Alex Kane: Steve Aiken is a decent man, but not what the Ulster Unionist Party wanted or needed

I like irony. I had a long chat a couple of weeks ago with an old UUP friend who was complaining about a recent interview in which I had said the UUP was still dogging the DUP’s footsteps.

Monday, 10th May 2021, 1:00 pm

I called him yesterday: “So, the DUP has a leadership contest and now the UUP is having one.” There was a pause: “Fair enough, Alex, can we talk about Sherlock Holmes instead?”

The news about Steve Aiken came as no surprise. The sheer volume of internal complaints about him suggested his time was up. I’ll join together two comments I heard yesterday afternoon: ‘His removal was properly conducted, unlike the surgical removal of Arlene Foster or the Sinn Fein purge in Foyle. (But) after hard conversations there wasn’t exactly a chorus suggesting he hang on any longer.’

The problem with Aiken – although in almost any other walk of life it wouldn’t count as a problem – is that he was much too nice to lead a political party. Particularly one as difficult to lead as the UUP has been since Terence O’Neill’s era. He is a decent man with a brisk, efficient, managerial approach to problems. But that’s not what the UUP needed this last 18 months. And it’s certainly not what party members – who do the hard slog of elections and door-knocking – wanted.

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UUP members viewed Steve Aiken’s media interviews sometimes with quiet despair and occasionally utter disbelief

They wanted someone who would land a few powerful blows on the DUP: and particularly on Arlene Foster. There’s still a section of the party which has never forgiven either her or Donaldson for defecting to the DUP; and that section has been enjoying a feeling of schadenfreude as it read about her travails this past year. Or, as a 75-year-old, Trimble-supporting member of the party texted me when he heard that the DUP had thrown her overboard: ‘Slap it up her. She should have known they would turn on her at some point.’

Members and supporters/voters of a party want to hear the leader do well in interviews. They want to feel buoyed-up and able to punch the air: particularly if they feel the leader they support has acquitted himself well. Aiken’s innate politeness prevented him from having many of those moments. Too often his supporters were just shrugging their shoulders and sighing: mostly in quiet despair, but occasionally in utter disbelief.

Reg Empey stood down as leader after the UCUNF project (the UUP electoral pact with the Conservatives) failed to deliver any seats at the 2010 general election. Tom Elliott lasted 18 months. Mike Nesbitt survived for five years (with some unexpectedly good moments and some horrible moments) but stood down after a terrible Assembly result in 2017. Robin Swann stayed for 30 months. Aiken, who officially resigns this morning at 10am, managed 18 months.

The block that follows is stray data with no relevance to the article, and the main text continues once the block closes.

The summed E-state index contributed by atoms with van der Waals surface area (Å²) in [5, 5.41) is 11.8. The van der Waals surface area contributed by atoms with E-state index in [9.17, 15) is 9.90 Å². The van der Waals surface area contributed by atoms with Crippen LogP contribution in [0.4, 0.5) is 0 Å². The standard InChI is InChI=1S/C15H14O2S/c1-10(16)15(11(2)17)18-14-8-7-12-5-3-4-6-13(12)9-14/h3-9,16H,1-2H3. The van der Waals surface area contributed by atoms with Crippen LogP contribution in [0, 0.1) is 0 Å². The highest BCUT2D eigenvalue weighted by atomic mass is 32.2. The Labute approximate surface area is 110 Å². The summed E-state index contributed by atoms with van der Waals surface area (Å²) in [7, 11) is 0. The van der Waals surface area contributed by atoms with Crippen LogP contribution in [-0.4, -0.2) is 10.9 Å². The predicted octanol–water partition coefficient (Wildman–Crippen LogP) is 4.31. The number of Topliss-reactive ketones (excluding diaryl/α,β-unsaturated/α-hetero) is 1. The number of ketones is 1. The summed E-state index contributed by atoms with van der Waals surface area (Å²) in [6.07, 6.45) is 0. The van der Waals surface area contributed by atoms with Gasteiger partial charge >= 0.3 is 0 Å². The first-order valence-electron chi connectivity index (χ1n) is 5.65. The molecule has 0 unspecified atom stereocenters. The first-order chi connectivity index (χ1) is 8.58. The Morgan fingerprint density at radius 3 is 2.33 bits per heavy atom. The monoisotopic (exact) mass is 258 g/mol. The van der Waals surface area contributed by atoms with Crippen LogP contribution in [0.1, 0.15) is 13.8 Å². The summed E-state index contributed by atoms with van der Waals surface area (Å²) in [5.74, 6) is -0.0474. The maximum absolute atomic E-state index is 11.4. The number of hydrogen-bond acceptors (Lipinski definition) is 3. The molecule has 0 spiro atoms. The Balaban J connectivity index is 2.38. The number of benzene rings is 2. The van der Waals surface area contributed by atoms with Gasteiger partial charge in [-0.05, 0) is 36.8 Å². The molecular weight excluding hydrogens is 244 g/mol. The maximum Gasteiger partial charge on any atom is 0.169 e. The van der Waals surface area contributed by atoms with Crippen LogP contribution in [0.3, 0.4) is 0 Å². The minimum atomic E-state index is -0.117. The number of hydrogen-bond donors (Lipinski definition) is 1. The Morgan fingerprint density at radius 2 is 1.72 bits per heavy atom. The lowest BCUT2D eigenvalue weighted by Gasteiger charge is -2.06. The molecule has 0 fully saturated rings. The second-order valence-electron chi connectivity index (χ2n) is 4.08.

Empey and Nesbitt both took risks to try and give the UUP something which could be described as significantly different from the DUP (as did Trimble before them, of course). Both paid the price: but maybe it was more timing than anything else. The DUP mocked the UCUNF pact, yet cut their own one with the Conservatives a few years later (although they got shafted for their efforts).

In an interview for Brian Rowan’s new book, ‘Political Purgatory’ (which I reviewed here on April 24) Nesbitt noted: “I judged there was insufficient electoral support for my call for a post sectarian election and rather than try to hang on to the leadership and risk undoing five years of effort to unite my party, I resigned before the counts were even complete, so members could focus on the future. Since then, many people have told me I was too early, ahead of my time. Watching the so-called Alliance surge of 2019, I wonder if all I got wrong was the timing.’

Nesbitt makes a fair point. That said, I still think he’s missing a key truth about the UUP: it is not – and hasn’t been so for a long, long time – a single, united party. It is still like a collection of smaller parties and competing interests and prone to taking sides when the leader (even with party officer and governing executive support) takes a stand on an issue. Ironically, the DUP (just led by a former UUP member and likely to be led by another) is experiencing exactly the same difficulties: and may continue to do so if, which seems inevitable, the new leader enjoys the support of just over half of the electoral college.

All of which raises the only question that matters: what does a new leader do to give the UUP the something ‘significantly different’ it needs to attract both media interest and new votes? Maybe a second question: if, for example, the new leader wanted to widen the chasm between his party and the DUP, would a substantial, convincing majority of party members let him? Many recent leaders have fallen at the hurdle represented by that second question.

Crucially, is there someone in the UUP who, if he won the leadership, would not be afraid to make his own case and face down both internal and external opponents. Someone who would say: “This is what I want to do. If you elect me as leader then it is what I will do – so don’t pretend to be surprised afterwards when I start doing it.”

If that person doesn’t exist, then it won’t be long until the party doesn’t, either.

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